People & Human Resources

Why this Melbourne entrepreneur spent $13,000 on three vintage business cards belonging to Apple founder Steve Jobs

Broede Carmody /

Steve Jobs is a source of inspiration for many in the business community, but one Melbourne entrepreneur has taken his admiration to the next level by splashing $13,000 on three of the Apple founder’s business cards.

The cards, which were used by the famous entrepreneur between 1984 and 1990 when he was the chairman of Apple and Pixar, sold at a charity auction in California over the weekend.

Tim Knowles, the co-founder of digital business card startup Stacks, told SmartCompany he entered the auction because he is one of Steve Jobs’ biggest fans.

“I obviously have a deep admiration for Steve Jobs and everything he achieved in his lifetime,” Knowles says.

“It’s clear to a lot of us in the startup space that he’s a big inspiration and enabled a lot of what we all do. Everything he built has changed the world, and for an entrepreneur he’s got to be up there with the all-time greats.”

However Knowles says he didn’t splash $US10,050 (approximately $13,000 at the time) just because of his admiration for the man responsible for turning Apple’s fortunes around after becoming chief executive again in 1997.

Instead, he thought the charity auction was a good cause and felt it was the right fit because he is working on a company that hopes to revolutionise networking. 

“It’s not about the money to be honest,” Knowles says.

“We saw the cards were for auction for charity, so it wasn’t a private auction. A gentleman who was Steve Jobs’ family caterer several decades ago collected these cards and donated them to a school just outside of San Francisco. So it made a bit easier to part with that much money knowing it was going to a good cause. We’re also building a digital platform for business cards on the iPhone and other smartphones.”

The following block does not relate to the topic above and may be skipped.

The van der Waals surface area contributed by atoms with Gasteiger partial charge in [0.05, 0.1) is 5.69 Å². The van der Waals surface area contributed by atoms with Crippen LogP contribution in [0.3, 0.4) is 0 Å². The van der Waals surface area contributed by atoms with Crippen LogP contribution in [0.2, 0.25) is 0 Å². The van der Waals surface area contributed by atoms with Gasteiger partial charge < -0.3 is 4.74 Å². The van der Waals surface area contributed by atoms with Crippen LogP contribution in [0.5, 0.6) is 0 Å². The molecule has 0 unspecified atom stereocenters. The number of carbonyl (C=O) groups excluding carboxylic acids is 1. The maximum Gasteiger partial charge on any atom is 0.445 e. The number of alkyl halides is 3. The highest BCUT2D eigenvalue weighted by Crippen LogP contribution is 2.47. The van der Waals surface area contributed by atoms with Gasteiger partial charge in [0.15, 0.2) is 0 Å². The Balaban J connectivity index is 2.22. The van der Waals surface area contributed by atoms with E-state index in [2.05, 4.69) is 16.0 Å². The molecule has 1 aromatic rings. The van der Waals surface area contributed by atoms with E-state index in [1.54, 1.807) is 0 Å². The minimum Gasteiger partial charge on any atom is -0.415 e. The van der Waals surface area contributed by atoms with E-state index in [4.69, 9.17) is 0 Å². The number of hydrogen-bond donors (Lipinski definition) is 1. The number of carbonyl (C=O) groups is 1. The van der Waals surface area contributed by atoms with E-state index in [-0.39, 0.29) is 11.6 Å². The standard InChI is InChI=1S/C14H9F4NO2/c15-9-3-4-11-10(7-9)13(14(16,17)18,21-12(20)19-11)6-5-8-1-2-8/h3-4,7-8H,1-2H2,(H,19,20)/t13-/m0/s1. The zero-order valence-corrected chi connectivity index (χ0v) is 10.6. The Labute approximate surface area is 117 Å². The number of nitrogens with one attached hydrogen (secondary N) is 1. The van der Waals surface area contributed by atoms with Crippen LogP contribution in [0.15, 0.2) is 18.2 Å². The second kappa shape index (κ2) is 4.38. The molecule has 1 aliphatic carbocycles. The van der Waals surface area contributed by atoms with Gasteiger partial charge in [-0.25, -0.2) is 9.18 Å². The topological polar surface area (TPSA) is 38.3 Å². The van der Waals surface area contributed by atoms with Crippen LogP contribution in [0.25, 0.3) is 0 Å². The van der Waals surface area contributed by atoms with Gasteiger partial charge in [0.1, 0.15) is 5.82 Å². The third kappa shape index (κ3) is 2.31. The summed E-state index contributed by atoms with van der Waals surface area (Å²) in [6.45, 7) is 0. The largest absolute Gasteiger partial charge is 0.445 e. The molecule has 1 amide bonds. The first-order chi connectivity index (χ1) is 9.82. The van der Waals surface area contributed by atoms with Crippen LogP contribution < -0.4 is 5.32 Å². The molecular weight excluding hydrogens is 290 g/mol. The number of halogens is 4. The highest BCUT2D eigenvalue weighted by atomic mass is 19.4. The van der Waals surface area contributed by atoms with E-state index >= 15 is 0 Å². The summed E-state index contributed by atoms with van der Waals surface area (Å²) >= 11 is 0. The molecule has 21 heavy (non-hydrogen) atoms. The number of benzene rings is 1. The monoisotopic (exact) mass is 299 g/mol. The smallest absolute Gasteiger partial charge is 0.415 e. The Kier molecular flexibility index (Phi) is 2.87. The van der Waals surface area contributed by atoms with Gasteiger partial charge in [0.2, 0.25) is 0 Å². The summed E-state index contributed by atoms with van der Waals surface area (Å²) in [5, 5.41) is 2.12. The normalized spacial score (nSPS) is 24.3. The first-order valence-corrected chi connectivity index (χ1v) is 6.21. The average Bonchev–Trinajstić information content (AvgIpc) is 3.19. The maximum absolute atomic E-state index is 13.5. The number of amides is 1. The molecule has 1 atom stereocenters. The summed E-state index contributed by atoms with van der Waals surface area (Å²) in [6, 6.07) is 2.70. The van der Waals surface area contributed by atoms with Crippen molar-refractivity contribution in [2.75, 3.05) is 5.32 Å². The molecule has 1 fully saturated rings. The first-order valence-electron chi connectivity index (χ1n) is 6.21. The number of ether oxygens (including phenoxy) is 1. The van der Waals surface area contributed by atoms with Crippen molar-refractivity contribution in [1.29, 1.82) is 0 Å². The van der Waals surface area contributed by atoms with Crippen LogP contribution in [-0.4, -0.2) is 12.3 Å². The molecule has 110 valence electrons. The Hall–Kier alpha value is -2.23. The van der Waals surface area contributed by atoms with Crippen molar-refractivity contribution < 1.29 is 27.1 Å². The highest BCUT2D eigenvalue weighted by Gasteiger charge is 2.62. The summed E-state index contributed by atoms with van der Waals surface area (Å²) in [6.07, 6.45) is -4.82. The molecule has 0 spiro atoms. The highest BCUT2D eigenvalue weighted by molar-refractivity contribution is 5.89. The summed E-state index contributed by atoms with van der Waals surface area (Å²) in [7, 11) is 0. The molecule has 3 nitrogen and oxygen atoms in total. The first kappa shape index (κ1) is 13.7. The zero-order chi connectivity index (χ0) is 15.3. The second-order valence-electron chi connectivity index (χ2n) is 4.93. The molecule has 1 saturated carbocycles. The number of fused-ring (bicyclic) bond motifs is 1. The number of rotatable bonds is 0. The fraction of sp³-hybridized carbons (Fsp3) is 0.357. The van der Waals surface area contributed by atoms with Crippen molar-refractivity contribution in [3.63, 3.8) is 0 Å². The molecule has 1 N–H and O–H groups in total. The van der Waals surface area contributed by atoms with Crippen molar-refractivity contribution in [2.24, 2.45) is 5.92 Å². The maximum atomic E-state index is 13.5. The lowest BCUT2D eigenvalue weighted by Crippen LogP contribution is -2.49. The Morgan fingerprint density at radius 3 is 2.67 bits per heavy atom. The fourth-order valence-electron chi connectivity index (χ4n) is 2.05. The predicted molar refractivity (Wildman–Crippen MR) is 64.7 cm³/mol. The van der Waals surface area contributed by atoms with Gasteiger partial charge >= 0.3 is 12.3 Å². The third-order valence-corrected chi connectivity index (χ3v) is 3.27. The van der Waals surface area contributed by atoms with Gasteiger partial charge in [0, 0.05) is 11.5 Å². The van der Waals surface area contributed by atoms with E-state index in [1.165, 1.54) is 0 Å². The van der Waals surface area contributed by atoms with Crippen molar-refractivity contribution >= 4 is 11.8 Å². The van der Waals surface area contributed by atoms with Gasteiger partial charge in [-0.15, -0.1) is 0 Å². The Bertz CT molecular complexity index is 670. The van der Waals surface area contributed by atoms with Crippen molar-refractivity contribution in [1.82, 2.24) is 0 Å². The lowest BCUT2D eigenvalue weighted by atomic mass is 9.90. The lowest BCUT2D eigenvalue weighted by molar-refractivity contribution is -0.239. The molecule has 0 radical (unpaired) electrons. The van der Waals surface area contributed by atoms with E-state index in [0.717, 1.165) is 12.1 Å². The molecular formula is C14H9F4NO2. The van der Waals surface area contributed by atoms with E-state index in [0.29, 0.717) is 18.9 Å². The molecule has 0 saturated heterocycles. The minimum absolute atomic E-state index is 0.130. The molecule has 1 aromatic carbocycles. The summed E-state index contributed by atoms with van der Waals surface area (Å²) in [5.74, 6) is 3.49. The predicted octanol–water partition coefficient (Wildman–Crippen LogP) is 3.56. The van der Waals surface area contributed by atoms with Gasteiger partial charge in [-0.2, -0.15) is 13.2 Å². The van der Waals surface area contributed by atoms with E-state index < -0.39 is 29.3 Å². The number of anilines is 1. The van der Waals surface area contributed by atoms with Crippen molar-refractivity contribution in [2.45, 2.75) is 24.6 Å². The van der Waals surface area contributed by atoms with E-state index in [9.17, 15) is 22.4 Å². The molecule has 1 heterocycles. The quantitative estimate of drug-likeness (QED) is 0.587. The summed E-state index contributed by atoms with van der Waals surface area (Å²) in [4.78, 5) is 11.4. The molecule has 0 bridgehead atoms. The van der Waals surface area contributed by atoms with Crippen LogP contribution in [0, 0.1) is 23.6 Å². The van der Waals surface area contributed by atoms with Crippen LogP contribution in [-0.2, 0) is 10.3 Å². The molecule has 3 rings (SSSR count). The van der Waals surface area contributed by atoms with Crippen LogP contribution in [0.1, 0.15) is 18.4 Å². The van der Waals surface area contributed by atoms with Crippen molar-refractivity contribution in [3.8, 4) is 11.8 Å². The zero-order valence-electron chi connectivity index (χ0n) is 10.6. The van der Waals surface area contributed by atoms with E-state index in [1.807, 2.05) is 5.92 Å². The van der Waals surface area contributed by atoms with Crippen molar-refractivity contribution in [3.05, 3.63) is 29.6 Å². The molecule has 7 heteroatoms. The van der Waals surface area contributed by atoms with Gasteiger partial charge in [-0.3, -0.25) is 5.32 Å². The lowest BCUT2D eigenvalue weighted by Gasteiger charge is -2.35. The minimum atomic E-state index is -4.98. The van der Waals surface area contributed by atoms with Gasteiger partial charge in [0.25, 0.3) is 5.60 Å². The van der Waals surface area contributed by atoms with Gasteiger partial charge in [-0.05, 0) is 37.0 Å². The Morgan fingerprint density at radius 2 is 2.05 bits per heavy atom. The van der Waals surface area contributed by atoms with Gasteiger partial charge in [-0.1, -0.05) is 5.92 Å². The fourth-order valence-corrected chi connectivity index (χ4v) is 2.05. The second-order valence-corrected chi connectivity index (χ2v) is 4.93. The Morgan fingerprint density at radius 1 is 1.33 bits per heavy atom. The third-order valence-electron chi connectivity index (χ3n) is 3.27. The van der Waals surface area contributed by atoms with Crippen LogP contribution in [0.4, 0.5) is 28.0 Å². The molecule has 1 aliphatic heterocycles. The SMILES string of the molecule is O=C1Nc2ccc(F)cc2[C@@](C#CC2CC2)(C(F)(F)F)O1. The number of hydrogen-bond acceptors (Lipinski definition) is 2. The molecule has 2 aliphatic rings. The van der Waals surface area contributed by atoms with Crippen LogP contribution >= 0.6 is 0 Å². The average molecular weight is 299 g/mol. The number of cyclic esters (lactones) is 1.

Stacks will launch later this year on Apple devices, with the aim of making it faster and easier for people to exchange contact information. The startup is working out of South Yarra, Melbourne, and at the moment is self-funded. 

“It doesn’t make sense that it’s 2015 and we’re still dependent on paper,” Knowles says.

“We believe we’ve cooked up a very nice solution.”

When asked how he plans to snap up customers given around 90% of professionals in Australia are already on LinkedIn, Knowles says the social media giant doesn’t allow people to instantly share their details when they meet face-to-face and communication is clumsy once they are connected on the platform. 

“LinkedIn is your CV and Stacks is your business card,” he says.

“A business card is usually something you hand over to someone and it will have multiple points of contact information.”

“With regards to LinkedIn, when you communicate with other people it’s via LinkedIn message and we all know it’s a lot easier to fire off an email or pick up the phone and talk to them directly – but LinkedIn doesn’t enable that.”

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Broede Carmody

Broede Carmody is a former senior reporter at SmartCompany. Previously, he was a co-editor of RMIT University's student magazine Catalyst.

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